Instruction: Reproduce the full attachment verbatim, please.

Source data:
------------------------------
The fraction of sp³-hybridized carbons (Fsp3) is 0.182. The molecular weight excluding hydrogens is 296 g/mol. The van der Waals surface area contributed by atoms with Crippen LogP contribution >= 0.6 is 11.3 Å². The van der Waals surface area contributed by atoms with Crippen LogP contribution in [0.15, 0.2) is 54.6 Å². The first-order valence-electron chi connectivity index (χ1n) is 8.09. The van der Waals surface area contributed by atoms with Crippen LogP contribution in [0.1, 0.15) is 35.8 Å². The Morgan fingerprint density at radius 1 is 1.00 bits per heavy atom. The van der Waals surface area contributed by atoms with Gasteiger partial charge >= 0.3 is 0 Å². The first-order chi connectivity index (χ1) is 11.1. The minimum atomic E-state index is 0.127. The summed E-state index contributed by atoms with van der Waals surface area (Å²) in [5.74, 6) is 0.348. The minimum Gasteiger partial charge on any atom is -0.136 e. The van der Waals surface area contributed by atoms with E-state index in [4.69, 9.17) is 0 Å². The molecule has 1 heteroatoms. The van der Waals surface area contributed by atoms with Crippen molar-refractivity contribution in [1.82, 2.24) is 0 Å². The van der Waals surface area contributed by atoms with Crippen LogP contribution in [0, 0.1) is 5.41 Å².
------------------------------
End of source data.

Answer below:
The fraction of sp³-hybridized carbons (Fsp3) is 0.182. The molecular weight excluding hydrogens is 296 g/mol. The van der Waals surface area contributed by atoms with Crippen LogP contribution >= 0.6 is 11.3 Å². The van der Waals surface area contributed by atoms with Crippen LogP contribution in [0.15, 0.2) is 54.6 Å². The first-order valence-electron chi connectivity index (χ1n) is 8.09. The van der Waals surface area contributed by atoms with Crippen LogP contribution in [0.1, 0.15) is 35.8 Å². The Morgan fingerprint density at radius 1 is 1.00 bits per heavy atom. The van der Waals surface area contributed by atoms with Gasteiger partial charge >= 0.3 is 0 Å². The first-order chi connectivity index (χ1) is 11.1. The minimum atomic E-state index is 0.127. The summed E-state index contributed by atoms with van der Waals surface area (Å²) in [5.74, 6) is 0.348. The minimum Gasteiger partial charge on any atom is -0.136 e. The van der Waals surface area contributed by atoms with E-state index in [4.69, 9.17) is 0 Å². The molecule has 1 heteroatoms. The van der Waals surface area contributed by atoms with Crippen molar-refractivity contribution in [1.82, 2.24) is 0 Å². The van der Waals surface area contributed by atoms with Crippen LogP contribution in [0, 0.1) is 5.41 Å².